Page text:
I'm turning the tables a little bit and am going to talk about surviving grief. I lost both of my parents in 2014 within 3 months of each other. I was very close to them, so this was devastating. My brother passed when I was 15 and emotions of that time in my life have been brought back to life. When my half-brother learned of our mother's deterioration, he made it clear, I was more capable of taking care of her, as he did not have the emotional connection with her like I did.
Hence why this blog has gone by the wayside and my vintage clothing business has puckered out.
For my long time friends and small list of followers, this might not interest you and that's okay, you can skip these entries. I will clearly title them accordingly. I am at the point I *need* a healthy and creative outlet for these emotions. I hope you can relate and engage and if these entries help another, know that you are not alone. Whilst talking about such a depressing issue, I will try to end each blog entry in a positive, uplifting note.
I have no set outline in how to write about my situation. There are so many topics to cover and different situations that arise every day. I figure I will just type what's on my mind. I'm not going to be secretive, I'm aiming to be completely honest here. It might take me a few entries to get deep into my emotions, but I'll get there and I hope that my coping skills improve as time goes on.
I inherited my parent's home, including all of the "stuff" in it. Mom and Dad were married for 48 years and lived at the last residence for 24 years. They weren't hoarders, but you can imagine the accumulation I had to sift through. Besides family photos, the oldest thing I found was a vintage green metal box, with index dividers, full of receipts from their first apartment rental together in 1967.
I'm writing about the estate because it is weighing heavily on me at the moment. I was hoping to have the home rented out or sold before Fall 2014 but time crept on me too quickly. With a full time job, my own home to tidy and also spending a good chunk of time at Greg's (my Fiancé) home, my goal of cleaning out the house did not go as planned. I went full speed at first but then burnt out around October. Nothing got done during the holidays.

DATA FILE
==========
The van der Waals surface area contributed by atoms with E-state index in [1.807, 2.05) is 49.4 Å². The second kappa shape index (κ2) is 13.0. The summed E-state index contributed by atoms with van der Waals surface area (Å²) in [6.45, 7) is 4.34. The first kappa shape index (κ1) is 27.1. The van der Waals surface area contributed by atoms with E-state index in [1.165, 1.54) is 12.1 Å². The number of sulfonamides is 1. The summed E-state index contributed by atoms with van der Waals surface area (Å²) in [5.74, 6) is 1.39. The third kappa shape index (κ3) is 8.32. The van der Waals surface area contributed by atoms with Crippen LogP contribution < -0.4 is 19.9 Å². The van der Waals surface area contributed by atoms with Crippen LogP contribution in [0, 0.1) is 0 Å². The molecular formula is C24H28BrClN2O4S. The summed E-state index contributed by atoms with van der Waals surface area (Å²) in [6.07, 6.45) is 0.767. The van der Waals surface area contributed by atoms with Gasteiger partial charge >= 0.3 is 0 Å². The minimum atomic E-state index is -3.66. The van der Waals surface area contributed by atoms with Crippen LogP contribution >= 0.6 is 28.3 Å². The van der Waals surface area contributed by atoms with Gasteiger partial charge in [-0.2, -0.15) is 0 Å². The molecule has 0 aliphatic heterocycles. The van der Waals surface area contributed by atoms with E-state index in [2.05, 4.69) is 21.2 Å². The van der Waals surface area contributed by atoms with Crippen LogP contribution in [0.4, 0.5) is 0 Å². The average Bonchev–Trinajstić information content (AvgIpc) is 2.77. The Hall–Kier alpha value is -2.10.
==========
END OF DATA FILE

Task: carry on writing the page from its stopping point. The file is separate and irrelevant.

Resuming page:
It's easy for people on the outside looking in, to say, "Just rent a dumpster and throw everything out!"
My father worked his whole life and very hard, for that matter, to provide for his family. Mom and Dad came from a generation where they took pride in their possessions and everything had a use. Just a couple of weeks ago, I listed a couch that was in the formal living room on Craigslist. I listed it as free because the Kitty used one side arm as a scratch pad. There was no way someone would buy it, even though it was rarely used. When the 30-ish man and his young son left with the couch, I broke out in heavy tears. Greg was there to witness this raw emotion. I was crying over an old couch that I never sat in! I realized I was upset over the fact my Dad lived to work, providing for his family at age 8 all the way to age 70. When he finally retired at 67/68, he was taking care of Mom. He never *really* enjoyed the retirement he had planned for himself.
In late December, my Fiancé and I decided to move in together. The pressure is on to get moving with the estate. Together, we have 3 households worth of stuff. I'm slowly selling off things and donating or trashing others. I am really excited to move on to the next chapter in my life and for 2015 will schedule time to stress/worry about the estate. I realized that I was consumed by it in all of 2014. I've said aloud that I will work on it only about 3 times a week for now. I don't have a goal as to when the project will be completed, but at least I won't be overwhelming myself to the edge. I want to focus on my personal relationship with Greg, get my hobbies going again and arranging "me" time so I am more calm and focused toward a happier path.